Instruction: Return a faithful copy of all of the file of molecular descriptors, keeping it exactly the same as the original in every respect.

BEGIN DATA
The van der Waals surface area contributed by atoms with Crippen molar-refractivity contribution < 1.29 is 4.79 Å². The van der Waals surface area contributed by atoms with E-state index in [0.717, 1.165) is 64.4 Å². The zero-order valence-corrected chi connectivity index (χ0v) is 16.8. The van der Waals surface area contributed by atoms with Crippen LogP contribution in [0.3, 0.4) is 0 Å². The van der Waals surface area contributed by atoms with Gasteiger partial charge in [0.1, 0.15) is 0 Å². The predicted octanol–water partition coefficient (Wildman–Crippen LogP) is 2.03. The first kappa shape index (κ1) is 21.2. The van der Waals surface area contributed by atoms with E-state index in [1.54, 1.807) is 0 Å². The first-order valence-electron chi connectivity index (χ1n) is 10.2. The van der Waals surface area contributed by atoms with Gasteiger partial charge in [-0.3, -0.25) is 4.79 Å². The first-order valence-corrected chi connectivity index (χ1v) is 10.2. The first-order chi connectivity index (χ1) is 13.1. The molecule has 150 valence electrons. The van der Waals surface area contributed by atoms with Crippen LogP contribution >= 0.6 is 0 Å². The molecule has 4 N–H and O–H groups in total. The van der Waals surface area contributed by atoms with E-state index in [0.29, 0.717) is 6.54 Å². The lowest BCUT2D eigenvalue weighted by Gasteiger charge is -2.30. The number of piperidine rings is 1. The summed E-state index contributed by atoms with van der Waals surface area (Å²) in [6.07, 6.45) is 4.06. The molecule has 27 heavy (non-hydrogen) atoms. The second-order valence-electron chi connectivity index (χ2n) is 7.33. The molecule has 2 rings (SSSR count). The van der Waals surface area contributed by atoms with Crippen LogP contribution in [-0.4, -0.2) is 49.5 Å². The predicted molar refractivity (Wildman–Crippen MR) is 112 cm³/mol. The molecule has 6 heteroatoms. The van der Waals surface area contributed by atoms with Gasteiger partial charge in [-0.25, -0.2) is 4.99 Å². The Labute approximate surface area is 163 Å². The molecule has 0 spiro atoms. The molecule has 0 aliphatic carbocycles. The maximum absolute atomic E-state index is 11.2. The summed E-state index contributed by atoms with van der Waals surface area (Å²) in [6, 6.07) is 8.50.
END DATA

The van der Waals surface area contributed by atoms with Crippen molar-refractivity contribution < 1.29 is 4.79 Å². The van der Waals surface area contributed by atoms with E-state index in [0.717, 1.165) is 64.4 Å². The zero-order valence-corrected chi connectivity index (χ0v) is 16.8. The van der Waals surface area contributed by atoms with Crippen LogP contribution in [0.3, 0.4) is 0 Å². The van der Waals surface area contributed by atoms with Gasteiger partial charge in [0.1, 0.15) is 0 Å². The predicted octanol–water partition coefficient (Wildman–Crippen LogP) is 2.03. The first kappa shape index (κ1) is 21.2. The van der Waals surface area contributed by atoms with E-state index in [1.54, 1.807) is 0 Å². The first-order valence-electron chi connectivity index (χ1n) is 10.2. The van der Waals surface area contributed by atoms with Gasteiger partial charge in [-0.3, -0.25) is 4.79 Å². The first-order valence-corrected chi connectivity index (χ1v) is 10.2. The first-order chi connectivity index (χ1) is 13.1. The molecule has 150 valence electrons. The van der Waals surface area contributed by atoms with Crippen LogP contribution >= 0.6 is 0 Å². The molecule has 4 N–H and O–H groups in total. The van der Waals surface area contributed by atoms with E-state index in [0.29, 0.717) is 6.54 Å². The lowest BCUT2D eigenvalue weighted by Gasteiger charge is -2.30. The number of piperidine rings is 1. The summed E-state index contributed by atoms with van der Waals surface area (Å²) in [6.07, 6.45) is 4.06. The molecule has 27 heavy (non-hydrogen) atoms. The second-order valence-electron chi connectivity index (χ2n) is 7.33. The molecule has 2 rings (SSSR count). The van der Waals surface area contributed by atoms with Crippen LogP contribution in [-0.4, -0.2) is 49.5 Å². The predicted molar refractivity (Wildman–Crippen MR) is 112 cm³/mol. The molecule has 6 heteroatoms. The van der Waals surface area contributed by atoms with Gasteiger partial charge in [-0.25, -0.2) is 4.99 Å². The Labute approximate surface area is 163 Å². The molecule has 0 spiro atoms. The molecule has 0 aliphatic carbocycles. The maximum absolute atomic E-state index is 11.2. The summed E-state index contributed by atoms with van der Waals surface area (Å²) in [6, 6.07) is 8.50.